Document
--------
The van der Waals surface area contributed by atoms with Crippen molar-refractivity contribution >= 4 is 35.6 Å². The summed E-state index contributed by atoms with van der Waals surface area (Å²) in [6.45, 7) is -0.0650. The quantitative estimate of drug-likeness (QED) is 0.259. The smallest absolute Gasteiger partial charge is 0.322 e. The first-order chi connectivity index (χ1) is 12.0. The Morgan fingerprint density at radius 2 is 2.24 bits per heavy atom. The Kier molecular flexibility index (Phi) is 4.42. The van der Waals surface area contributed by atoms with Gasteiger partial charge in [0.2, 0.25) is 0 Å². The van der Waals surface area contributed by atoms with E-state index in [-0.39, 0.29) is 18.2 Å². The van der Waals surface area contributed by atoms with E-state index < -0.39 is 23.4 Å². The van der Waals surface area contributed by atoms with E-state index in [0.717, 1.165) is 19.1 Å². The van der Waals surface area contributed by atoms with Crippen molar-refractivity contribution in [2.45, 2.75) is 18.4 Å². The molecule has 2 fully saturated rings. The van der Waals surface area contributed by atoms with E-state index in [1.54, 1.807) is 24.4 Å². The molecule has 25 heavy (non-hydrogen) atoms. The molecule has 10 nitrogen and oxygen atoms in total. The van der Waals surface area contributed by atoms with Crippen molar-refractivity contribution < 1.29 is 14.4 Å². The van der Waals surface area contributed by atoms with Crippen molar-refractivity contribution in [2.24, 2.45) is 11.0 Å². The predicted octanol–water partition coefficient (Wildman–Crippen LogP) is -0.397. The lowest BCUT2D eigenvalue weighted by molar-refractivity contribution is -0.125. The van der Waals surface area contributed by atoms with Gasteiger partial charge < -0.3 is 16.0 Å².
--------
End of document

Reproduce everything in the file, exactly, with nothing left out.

The van der Waals surface area contributed by atoms with Crippen molar-refractivity contribution >= 4 is 35.6 Å². The summed E-state index contributed by atoms with van der Waals surface area (Å²) in [6.45, 7) is -0.0650. The quantitative estimate of drug-likeness (QED) is 0.259. The smallest absolute Gasteiger partial charge is 0.322 e. The first-order chi connectivity index (χ1) is 12.0. The Morgan fingerprint density at radius 2 is 2.24 bits per heavy atom. The Kier molecular flexibility index (Phi) is 4.42. The van der Waals surface area contributed by atoms with Gasteiger partial charge in [0.2, 0.25) is 0 Å². The van der Waals surface area contributed by atoms with E-state index in [-0.39, 0.29) is 18.2 Å². The van der Waals surface area contributed by atoms with E-state index < -0.39 is 23.4 Å². The van der Waals surface area contributed by atoms with E-state index in [0.717, 1.165) is 19.1 Å². The van der Waals surface area contributed by atoms with Crippen molar-refractivity contribution in [2.45, 2.75) is 18.4 Å². The molecule has 2 fully saturated rings. The van der Waals surface area contributed by atoms with E-state index in [1.54, 1.807) is 24.4 Å². The molecule has 25 heavy (non-hydrogen) atoms. The molecule has 10 nitrogen and oxygen atoms in total. The van der Waals surface area contributed by atoms with Crippen molar-refractivity contribution < 1.29 is 14.4 Å². The van der Waals surface area contributed by atoms with Crippen molar-refractivity contribution in [2.24, 2.45) is 11.0 Å². The predicted octanol–water partition coefficient (Wildman–Crippen LogP) is -0.397. The lowest BCUT2D eigenvalue weighted by molar-refractivity contribution is -0.125. The van der Waals surface area contributed by atoms with Gasteiger partial charge < -0.3 is 16.0 Å².